September 7, 2020

Breathe in.  Breathe out.  Breathe in.  Breathe out.

Seemed simple enough when I was born — except that I was born a chain smoker!  How dreadful was that!  I hated cigarette smoke from the womb thanks to two parents who always had that smelly, smoking white torture stick in their fingers.  My aunt even told me that my mother smoked while she was breastfeeding me.  No wonder I was a cranky baby.

That cranky baby grew up into a child who ran and hid from smoke everywhere she could.  A car was a special kind of torture chamber from which there was no escape.

FINALLY, I grew up and left home.   I could run away from smoke easier after that.  And, when I had my own home, no one was allowed to smoke inside.  And I certainly never put a cigarette in my mouth.

I heard breathe in, breathe out again when I wanted to learn how to meditate.  It was the magical way to slow down a too-active mind and enter the peaceful world of meditation.  Breathe in, breathe out was calming and sweet to do.

Enter Covid 19 and breathe in, breathe out got more complicated.   Wearing gloves, a small mask from nose to chin, covered by a forehead to chin plastic piece and eyeglasses that fogged up became an uncomfortable challenge.  It didn’t allow me to breathe in and breathe out to any degree of comfort.

I began to worry about those tv news reports of how far little droplets from my mouth could go, or vice versa.  Breathe in, breathe out became an uncomfortable hassle best avoided by waiting until midnight to take a walk where I was unlikely to meet another breathing human.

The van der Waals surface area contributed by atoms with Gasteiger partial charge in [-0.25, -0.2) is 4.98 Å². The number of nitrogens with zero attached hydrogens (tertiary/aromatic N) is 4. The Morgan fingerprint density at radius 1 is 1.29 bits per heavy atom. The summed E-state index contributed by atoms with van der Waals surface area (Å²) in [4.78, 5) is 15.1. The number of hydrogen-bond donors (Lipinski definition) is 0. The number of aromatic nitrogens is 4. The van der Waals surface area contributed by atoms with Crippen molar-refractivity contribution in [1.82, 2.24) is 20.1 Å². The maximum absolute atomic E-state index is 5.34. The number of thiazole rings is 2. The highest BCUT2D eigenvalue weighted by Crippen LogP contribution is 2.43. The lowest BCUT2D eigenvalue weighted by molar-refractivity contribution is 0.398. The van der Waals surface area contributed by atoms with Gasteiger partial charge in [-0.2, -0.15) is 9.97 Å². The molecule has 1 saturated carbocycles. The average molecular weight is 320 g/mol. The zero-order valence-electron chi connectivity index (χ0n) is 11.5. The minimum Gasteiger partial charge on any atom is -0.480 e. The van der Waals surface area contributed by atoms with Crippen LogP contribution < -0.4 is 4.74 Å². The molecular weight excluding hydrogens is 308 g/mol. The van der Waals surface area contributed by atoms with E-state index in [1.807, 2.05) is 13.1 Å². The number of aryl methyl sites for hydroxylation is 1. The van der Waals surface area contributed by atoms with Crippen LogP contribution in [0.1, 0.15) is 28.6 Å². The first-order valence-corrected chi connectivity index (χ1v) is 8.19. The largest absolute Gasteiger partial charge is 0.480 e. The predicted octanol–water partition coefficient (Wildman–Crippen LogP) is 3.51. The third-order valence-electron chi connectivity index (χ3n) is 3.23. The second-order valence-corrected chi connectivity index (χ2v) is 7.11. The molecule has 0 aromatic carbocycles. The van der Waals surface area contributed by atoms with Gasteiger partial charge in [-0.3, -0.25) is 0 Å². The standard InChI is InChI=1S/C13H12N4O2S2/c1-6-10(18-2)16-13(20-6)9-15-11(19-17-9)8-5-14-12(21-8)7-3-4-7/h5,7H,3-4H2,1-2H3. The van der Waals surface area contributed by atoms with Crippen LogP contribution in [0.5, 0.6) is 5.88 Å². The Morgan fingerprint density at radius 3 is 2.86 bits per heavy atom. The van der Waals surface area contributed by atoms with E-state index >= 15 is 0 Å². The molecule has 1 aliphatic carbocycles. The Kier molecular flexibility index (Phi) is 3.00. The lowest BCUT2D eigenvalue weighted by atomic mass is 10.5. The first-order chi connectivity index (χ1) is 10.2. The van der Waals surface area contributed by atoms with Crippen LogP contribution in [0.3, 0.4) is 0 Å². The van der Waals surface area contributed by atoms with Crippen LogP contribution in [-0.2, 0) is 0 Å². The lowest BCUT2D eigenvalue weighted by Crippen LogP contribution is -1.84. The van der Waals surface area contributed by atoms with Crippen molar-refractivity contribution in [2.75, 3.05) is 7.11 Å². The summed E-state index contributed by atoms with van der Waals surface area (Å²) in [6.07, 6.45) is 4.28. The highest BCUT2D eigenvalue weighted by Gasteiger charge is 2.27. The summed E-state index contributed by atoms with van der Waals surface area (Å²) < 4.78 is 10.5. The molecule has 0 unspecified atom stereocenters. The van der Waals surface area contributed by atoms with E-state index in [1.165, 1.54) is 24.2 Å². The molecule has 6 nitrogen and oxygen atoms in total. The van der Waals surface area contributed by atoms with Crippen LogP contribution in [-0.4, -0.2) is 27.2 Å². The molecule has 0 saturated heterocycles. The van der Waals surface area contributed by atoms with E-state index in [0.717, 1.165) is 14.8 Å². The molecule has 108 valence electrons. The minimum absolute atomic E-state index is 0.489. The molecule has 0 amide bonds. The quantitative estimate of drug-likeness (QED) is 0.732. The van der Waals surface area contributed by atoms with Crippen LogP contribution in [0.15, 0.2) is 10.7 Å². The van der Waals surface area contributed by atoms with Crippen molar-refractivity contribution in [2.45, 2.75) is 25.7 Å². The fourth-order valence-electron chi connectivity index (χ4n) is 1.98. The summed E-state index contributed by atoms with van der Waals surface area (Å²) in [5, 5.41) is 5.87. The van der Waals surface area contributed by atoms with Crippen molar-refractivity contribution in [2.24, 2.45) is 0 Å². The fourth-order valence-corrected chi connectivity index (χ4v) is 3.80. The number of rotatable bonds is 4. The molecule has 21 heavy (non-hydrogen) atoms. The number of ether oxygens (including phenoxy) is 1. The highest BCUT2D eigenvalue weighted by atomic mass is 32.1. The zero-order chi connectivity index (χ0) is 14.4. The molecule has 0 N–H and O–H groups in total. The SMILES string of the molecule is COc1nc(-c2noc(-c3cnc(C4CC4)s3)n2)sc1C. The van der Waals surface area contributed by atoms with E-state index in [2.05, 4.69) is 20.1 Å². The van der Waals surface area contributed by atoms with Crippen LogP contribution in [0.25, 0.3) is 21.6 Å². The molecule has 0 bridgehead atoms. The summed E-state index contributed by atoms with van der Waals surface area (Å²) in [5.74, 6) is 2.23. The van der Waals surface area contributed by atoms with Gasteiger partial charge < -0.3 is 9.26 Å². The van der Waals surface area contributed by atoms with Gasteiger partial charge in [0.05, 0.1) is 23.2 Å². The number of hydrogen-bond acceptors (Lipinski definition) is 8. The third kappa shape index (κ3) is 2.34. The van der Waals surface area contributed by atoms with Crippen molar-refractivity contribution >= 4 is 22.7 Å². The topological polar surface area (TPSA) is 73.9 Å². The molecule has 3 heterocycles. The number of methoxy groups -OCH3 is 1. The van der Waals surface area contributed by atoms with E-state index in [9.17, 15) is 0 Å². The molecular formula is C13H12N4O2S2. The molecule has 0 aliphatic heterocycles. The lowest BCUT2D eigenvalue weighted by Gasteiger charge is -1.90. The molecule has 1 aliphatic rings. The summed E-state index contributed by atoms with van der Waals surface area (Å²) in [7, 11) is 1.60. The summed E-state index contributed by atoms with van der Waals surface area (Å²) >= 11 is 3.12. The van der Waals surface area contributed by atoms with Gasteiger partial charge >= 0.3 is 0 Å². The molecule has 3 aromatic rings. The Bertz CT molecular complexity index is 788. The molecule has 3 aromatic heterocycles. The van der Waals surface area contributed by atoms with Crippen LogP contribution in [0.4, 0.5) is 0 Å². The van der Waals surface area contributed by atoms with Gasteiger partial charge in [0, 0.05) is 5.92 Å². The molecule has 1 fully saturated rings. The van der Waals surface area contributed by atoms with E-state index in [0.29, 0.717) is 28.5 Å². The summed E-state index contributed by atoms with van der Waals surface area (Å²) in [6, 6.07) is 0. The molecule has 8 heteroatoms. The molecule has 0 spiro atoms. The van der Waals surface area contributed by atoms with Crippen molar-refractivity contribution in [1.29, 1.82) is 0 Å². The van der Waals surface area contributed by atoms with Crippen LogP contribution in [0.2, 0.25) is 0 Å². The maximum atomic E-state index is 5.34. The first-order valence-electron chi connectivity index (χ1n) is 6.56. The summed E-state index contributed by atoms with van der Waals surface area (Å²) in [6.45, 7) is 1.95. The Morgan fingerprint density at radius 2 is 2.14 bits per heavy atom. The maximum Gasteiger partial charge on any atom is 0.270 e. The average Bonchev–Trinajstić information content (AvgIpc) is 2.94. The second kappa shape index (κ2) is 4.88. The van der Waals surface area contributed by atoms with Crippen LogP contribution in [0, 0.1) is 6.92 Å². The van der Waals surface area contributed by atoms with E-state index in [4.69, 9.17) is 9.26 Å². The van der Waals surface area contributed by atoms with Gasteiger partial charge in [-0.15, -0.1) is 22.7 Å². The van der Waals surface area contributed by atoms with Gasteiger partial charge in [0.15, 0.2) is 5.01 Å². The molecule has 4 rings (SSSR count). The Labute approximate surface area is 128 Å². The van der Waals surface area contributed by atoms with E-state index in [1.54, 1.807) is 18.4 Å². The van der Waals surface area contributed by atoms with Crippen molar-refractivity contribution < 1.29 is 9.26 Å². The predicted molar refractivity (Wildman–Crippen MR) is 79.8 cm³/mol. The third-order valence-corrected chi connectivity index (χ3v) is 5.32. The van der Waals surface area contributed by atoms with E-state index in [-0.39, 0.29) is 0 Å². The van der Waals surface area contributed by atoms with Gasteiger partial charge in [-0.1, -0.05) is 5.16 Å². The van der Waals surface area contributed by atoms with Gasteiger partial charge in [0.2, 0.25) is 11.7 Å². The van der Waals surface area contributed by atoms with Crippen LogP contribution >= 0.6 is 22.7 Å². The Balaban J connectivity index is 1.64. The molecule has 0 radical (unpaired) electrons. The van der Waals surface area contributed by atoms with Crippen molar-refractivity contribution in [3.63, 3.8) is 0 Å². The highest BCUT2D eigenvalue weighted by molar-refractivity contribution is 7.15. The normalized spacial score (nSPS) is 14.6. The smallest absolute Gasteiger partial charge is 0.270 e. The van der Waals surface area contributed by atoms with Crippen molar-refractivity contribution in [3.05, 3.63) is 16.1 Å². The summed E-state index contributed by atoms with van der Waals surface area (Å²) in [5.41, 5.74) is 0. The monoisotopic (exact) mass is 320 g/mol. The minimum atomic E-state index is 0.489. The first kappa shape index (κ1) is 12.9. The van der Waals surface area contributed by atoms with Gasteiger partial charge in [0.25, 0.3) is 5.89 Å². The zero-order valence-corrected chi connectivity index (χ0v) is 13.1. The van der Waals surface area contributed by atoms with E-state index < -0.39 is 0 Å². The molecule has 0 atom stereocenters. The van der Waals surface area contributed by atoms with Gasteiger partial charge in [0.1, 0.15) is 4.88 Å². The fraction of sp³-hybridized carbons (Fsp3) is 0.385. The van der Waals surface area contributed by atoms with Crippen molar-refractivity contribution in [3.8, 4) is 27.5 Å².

And then there were the raging wildfires in California that sent all sorts of unimaginable things into the same air I needed to breathe.  My allergies worsened.  My eyes hurt and itched.

So now breathing comes with worrying.   What am I breathing in?  What am I breathing out?   What is that other person I don’t know breathing out?

Breathe in.  Breathe out.

Yes, I still meditate, but without as much peace of mind as I used to.

August 12, 2020

Two years ago, I was in a hospital having a heart attack.  I made the decision to let nature take its course.  I had already lived a full, adventurous life, and was grateful for it.

I declined the recommendations of the cardiologist who said I would most likely have a stroke without treatment.  I then made decisions a dying person needed to make.  I kept exercising because I wanted to stay as healthy as I could until I died.  I had, after all, spent many hours exercising since my 20s.

When I was still alive a year and a half later, I stopped planning to die just in case I lived longer.  Some of my strength returned, but the usual deterioration of being in my mid-70s continued.

I was still running out of money, so I began again to wonder what would follow the end of my money.  But, I still believed I would not become long lived enough to be moneyless.  I still owned a house I could sell.  I also began to learn more about fighting for affordable housing and homelessness, two ever-growing, sickening problems in the county I live in.